Ever since the dawn of the commercial software industry there has been vaporware. The concept of selling what you don’t have, in a promise to make it later (sometimes even used as a false promise that will get quietly swept under the rug)

In the ideal business you’d be able to sell what you have, build or expand the features you want. Then sell and promote the new feature to keep customers and secure new ones. That is the ideal at least.

The reality is, however, that most companies (at some time or another) will fall into the trap of selling vaporware.

They’re always plenty of reasons:

  • “For the price the customer is paying, it’s worth the investment”
  • “The customer isn’t particularly happy with the software, so it’s an attempt to stop them moving to a competitor”
  • “We are planning to do that anyway, the customer is just extra incentive”
  • “Saying our product does this will get us into a new market”.
  • “Guarantee selling”

The issue starts with how much like a flood gate selling one bit of vaporware can be. Starting with small features, moving to full modules and sometimes even new products. The amount of work grows, but no matter how big the pile of future promised software gets, it only becomes unmanageable once deadlines are introduced.

Having multiple customers sold vaporware delivered by a particular date is a recipe for disaster (Particularly if insufficient effort has been put into the proper planning and time estimation). Prioritizing the work becomes near impossible, usually resulting in the work that was next on the to do list getting pushed back or unrealistic goals being set.

From my experience developers usually get little to no contingency and sometimes requests for overtime. And in the rush to get it done on time, quality takes a nose dive. The amount of time I’ve seen a development team cover for the promises of other departments will always astound me.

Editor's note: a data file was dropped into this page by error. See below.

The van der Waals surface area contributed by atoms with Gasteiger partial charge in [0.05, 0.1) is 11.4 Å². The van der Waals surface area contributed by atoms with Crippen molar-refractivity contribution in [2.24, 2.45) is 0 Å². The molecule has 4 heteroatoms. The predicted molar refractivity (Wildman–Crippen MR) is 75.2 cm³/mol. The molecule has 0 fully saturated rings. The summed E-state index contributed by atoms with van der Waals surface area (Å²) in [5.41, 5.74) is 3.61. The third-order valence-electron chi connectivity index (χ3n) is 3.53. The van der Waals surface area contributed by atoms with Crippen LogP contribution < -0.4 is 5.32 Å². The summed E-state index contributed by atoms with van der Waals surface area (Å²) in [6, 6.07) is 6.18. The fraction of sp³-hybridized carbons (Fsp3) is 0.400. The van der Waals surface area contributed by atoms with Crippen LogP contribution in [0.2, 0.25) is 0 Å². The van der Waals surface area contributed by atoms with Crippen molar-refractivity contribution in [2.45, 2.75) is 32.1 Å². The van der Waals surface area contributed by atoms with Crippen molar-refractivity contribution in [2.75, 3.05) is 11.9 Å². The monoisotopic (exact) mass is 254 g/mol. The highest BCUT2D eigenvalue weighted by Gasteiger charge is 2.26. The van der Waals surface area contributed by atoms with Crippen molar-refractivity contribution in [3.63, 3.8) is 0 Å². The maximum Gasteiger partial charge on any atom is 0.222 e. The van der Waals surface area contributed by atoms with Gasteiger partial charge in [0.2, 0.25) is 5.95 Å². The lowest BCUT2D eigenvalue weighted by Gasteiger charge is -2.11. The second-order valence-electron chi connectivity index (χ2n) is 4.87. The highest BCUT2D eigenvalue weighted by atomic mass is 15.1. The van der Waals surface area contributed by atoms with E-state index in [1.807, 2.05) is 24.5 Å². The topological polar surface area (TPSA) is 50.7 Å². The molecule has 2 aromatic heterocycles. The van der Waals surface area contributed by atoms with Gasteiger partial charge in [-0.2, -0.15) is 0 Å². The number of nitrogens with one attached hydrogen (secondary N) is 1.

To a point, selling vaporware can be balanced well enough. Keeping the customer accurately informed is the key. One (maybe more depending on size) future promises can weave their way in the pipeline without much issue or pressure on the development team.

So what can you do? Honestly? Not much. Selling vaporware isn’t necessarily a problem if managed correctly. Meaning customers know it’s vaporware and realistic timescales, if any, are set in place. As a developer you will probably not notice if this is the case. However if its badly planned. What do you do then?

  • Speak out. Don’t let the promised deadline effect how long you think it will take to do the work correctly.
  • Don’t feel obligated to do overtime. It’s not your fault it’s been poorly planned. And if you’re okay with doing the overtime, negotiate a good overtime rate. It is your personal time you’re giving up.
  • Talk to your managers and other developers about it. It could be you have the wrong end of the stick, or your managers are unaware of the undue pressure across the department as nobody else has spoken up.

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